Moreover, biological sensor according to patent GB 2459604 is known and consists of the following layers: a substrate, a metal film, a film based on amorphous carbon, and a layer of biomolecules. This biosensor allows realizing photolithographic process of molecule organizing. The patent also includes the method of biosensing using this devise and the method of its creation. The limitation of this device is a decrease in sensitivity due to the influence of the carbon film on electromagnetic properties of surface plasmon waves and their adsorption. Also the primary method of binding of biomolecules with films of amorphous carbon is the formation of C—C chemical bonds due to absence of a crystal lattice that limits available for analysis biomolecules and requires development of activation methods for every case.

Also biosensor is known from a prior art according to EP 2216642 A1, which consists of the metal layer with embedded diamond particles. The limitations of this device are complexity of its manufacturing due to usage of complex composite structures and reduction of sensitivity due to low surface area for biomolecule adsorption defined by area of opened diamond particles.

Moreover, multilayer structure is known according to the article “Graphene-based high-performance surface plasmon resonance biosensors” and consists of a metal film covered with a thin layer of graphene. This structure allows to investigate the reaction between biological molecules and graphene, however it is not possess the property of bioselectivity, that makes it unsuitable for the investigation of chemical reactions. In this article graphene film is used as an external surface which interacts with all types of biomolecules in a solution.

The device described in the patent U.S. Pat. No. 5,763,191 is chosen as a prototype of the proposed invention. This is the universal binding film which is used for analysis of specific biological interactions and consists of a metal film or a film based on metal oxide, and a layer of biological reagent attached to the surface of metal or metal oxide by thiol, disulfide, or phosphine groups of the binding molecule. This biological layer is capable chemically interact with other biological molecules and it can be used for manufacturing of biological sensors based on a surface plasmon resonance. Also this patent includes the method of the analysis using the considered device and the method of its manufacturing.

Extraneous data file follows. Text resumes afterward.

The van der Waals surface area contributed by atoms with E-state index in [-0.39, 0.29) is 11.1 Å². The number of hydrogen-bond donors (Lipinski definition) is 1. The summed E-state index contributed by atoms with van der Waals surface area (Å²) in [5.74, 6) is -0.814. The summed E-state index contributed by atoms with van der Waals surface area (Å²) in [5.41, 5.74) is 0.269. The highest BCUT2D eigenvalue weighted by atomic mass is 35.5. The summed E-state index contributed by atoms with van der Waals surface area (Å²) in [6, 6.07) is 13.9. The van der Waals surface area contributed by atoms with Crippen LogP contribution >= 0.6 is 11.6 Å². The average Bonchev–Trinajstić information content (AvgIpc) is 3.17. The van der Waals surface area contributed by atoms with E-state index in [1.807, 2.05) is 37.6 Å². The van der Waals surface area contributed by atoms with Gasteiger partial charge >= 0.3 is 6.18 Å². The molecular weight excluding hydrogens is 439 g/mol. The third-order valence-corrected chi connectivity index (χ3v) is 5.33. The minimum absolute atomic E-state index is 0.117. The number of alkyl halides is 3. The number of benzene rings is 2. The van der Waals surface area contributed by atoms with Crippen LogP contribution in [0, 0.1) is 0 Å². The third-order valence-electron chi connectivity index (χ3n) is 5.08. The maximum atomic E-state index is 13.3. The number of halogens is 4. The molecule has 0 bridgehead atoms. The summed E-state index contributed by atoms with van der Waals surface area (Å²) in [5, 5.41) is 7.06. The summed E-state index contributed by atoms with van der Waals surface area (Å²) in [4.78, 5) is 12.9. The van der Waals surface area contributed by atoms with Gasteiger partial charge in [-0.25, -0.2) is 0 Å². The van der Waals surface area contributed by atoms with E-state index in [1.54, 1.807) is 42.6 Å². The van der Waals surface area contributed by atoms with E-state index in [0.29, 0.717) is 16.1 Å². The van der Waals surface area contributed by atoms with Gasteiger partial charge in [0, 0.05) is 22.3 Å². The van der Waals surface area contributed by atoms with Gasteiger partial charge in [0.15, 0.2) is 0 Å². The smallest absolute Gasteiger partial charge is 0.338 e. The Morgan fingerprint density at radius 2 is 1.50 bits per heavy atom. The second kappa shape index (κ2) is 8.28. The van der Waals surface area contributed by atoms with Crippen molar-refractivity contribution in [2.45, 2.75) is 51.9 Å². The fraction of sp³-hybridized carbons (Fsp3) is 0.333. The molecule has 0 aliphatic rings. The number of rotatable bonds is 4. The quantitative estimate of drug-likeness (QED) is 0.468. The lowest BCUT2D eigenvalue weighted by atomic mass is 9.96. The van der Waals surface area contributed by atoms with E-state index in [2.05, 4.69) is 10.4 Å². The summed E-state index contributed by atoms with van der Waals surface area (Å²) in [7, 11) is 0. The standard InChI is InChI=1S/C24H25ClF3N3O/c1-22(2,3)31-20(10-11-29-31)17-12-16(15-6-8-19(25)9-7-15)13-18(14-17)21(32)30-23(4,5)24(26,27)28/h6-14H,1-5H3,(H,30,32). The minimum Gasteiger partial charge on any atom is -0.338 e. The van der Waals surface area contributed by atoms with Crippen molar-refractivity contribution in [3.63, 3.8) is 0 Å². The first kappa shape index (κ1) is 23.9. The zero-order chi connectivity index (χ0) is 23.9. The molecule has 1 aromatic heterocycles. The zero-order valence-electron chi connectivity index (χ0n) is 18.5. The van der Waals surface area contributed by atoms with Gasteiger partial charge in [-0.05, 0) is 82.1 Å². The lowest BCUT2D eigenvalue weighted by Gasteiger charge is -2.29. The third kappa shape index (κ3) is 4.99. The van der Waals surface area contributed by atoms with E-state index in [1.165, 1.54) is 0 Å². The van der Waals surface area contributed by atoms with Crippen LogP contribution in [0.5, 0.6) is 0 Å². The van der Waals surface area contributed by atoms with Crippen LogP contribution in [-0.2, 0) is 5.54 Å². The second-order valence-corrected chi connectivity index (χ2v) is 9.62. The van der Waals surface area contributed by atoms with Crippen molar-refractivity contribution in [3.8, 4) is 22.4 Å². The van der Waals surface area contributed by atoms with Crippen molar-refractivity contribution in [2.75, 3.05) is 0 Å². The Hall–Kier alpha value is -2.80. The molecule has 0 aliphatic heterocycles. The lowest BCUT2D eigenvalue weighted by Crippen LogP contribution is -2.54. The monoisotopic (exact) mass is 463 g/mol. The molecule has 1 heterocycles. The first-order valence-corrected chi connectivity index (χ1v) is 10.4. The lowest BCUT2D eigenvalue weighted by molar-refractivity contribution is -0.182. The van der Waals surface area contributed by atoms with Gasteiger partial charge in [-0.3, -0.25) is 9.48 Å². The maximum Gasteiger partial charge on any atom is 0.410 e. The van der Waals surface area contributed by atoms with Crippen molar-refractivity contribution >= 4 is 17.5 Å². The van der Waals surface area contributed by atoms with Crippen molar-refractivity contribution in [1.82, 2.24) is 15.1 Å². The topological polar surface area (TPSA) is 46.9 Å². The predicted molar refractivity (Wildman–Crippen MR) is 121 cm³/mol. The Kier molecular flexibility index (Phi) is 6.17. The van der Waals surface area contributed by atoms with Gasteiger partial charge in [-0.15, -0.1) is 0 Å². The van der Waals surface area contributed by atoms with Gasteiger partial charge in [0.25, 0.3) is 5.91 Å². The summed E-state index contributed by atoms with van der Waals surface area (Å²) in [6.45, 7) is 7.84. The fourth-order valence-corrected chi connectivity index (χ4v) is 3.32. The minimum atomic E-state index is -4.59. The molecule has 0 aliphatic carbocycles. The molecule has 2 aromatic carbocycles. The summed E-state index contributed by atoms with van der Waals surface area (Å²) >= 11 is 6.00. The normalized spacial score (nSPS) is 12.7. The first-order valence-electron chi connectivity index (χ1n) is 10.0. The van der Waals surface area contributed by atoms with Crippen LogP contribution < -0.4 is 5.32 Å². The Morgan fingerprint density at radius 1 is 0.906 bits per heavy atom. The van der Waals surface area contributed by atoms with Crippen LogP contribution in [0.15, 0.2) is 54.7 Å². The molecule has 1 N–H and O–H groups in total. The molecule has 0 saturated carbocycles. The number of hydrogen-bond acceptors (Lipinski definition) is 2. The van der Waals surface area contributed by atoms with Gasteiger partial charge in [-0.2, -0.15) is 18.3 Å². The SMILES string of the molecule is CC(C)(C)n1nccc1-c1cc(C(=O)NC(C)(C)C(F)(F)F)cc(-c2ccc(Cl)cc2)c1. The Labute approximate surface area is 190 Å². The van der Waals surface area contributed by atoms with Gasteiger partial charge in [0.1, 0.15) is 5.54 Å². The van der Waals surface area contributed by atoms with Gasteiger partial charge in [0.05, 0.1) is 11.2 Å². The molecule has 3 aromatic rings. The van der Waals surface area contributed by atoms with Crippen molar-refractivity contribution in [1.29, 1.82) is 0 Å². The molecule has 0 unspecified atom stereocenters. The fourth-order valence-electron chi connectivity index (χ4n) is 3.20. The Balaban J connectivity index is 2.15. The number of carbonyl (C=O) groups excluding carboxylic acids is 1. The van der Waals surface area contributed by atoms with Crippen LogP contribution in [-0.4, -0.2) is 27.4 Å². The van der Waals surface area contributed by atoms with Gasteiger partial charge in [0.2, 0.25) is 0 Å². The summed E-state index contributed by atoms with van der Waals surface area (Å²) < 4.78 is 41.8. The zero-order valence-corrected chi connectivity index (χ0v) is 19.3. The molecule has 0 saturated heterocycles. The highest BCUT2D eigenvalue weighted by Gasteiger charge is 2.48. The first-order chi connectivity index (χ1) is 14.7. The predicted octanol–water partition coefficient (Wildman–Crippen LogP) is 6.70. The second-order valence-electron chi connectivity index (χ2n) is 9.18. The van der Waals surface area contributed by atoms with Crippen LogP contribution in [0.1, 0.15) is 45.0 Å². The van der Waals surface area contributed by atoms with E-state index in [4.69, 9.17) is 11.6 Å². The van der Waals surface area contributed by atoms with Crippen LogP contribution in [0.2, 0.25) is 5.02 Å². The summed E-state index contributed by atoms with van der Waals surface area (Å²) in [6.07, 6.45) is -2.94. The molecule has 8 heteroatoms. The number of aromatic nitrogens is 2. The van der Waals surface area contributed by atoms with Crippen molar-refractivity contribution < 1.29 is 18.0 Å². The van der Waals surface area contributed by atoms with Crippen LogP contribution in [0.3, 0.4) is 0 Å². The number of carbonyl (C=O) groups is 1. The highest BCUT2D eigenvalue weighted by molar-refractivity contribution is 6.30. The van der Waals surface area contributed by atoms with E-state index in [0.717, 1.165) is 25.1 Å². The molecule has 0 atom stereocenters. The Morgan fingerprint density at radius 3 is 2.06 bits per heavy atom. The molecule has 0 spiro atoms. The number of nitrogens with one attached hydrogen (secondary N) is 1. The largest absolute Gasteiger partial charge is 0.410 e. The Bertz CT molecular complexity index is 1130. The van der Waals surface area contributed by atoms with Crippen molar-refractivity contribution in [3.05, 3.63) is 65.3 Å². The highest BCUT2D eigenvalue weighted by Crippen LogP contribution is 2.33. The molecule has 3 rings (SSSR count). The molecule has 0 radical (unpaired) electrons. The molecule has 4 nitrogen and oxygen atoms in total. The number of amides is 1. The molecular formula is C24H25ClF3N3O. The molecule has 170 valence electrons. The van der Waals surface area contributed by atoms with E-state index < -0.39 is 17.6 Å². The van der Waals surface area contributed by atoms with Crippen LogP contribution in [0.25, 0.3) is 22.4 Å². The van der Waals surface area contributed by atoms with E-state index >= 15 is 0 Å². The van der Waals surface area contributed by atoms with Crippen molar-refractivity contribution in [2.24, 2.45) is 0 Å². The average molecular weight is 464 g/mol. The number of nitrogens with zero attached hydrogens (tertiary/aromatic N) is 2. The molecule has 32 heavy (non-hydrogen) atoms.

The limitation of the prototype is the complexity of manufacturing of the layer of biomolecules requiring the synthesis of compounds comprising necessary functional groups and capable to attach to gold surface. Also the limitation is the complexity of attachment of molecules of binding partner of analyte to this layer requiring the development of special methods of activation with focus on the reaction through certain functional groups. This implies that the activation method will work only with certain class of analytes that limits possible applications of the device. Besides, the surface of the metal film of the proposed device is exposed to the influence of an external environment that imposes restrictions on work conditions and chemical reagents used in biosensing. All these limitations cannot provide a high sensitivity together with a specificity of biosensing.

SUMMARY OF THE INVENTION

Technical problem which is solving in the present invention is the creation of a highly sensitive and universal biological sensor with high specificity for biosensing based on a surface plasmon resonance.

This technical problem is solved by the biological sensor (FIG. 1-4) for use in biosensing based on surface plasmon resonance. The biosensor consists of the multilayer structure, which includes a substrate (1), that covered with a thin metal film (2), on the external surface of which an intermediate binding layer (3) is deposited. The intermediate binding layer (3) is performed from the thin film of graphene with the thickness of 0.3-2000 nm, or the thin film of single-walled or multi-walled carbon nanotubes with the thickness of 0.4-2000 nm, or the thin film of graphene oxide with the thickness of 0.7-2000 nm. The biospecific layer (4) is deposited conformally and homogeneously on the surface of the intermediate binding layer (3). The biospecific layer (4) is capable of specific chemical reacting with a certain type of biological molecules of an analyte.

The metal film may be produced from such metals as gold, silver, copper, and aluminum, and its thickness can be equal 10-150 nm. The biospecific layer (4) may contain molecules of a binding partner of an analyte (5). Also the biospecific layer (4) may contain molecules of a binding partner of an analyte (5) and molecules with a high affinity to a binding partner of an analyte (7) and forming a chemical bond with them. Moreover, the biospecific layer may contain the hydrogel (7) with pre-immobilized molecules of a binding partner of an analyte (5). Also the biospecific layer can contain the hydrogel (7) with pre-immobilized molecules of a binding partner of an analyte (5) and the molecules with a high affinity to a binding partner of an analyte (7) and forming a chemical bond with them. The hydrogel of the biospecific layer (4) can be a polysaccharide. The polysaccharides can consist of agarose, alginic acid, dextran, carrageenan, starch, cellulose or derivatives thereof. The derivatives of dextran in the biospecific layer can consist of for example a carboxymethylated dextran. Also the molecules with a high affinity to the molecules of a binding partner of an analyte in the biospecific layer can contain avidin, streptavidin, and deglycosylated avidin, in this case the molecules of a binding partner are biotinylated. The pairs of an analyte and a binding partner to it can consist of the pairs of receptor-ligand, antigen-antibody, enzyme-substrate. The binding parent of an analyte may be an antibody, and a fragment of an antibody to an analyte, and a receptor of an analyte. Moreover, the binding partner of an analyte can be the binding partner of proteins, lipids, DNAs, RNAs, viruses, cells, bacterias, and toxins, and also the modifications of these substances.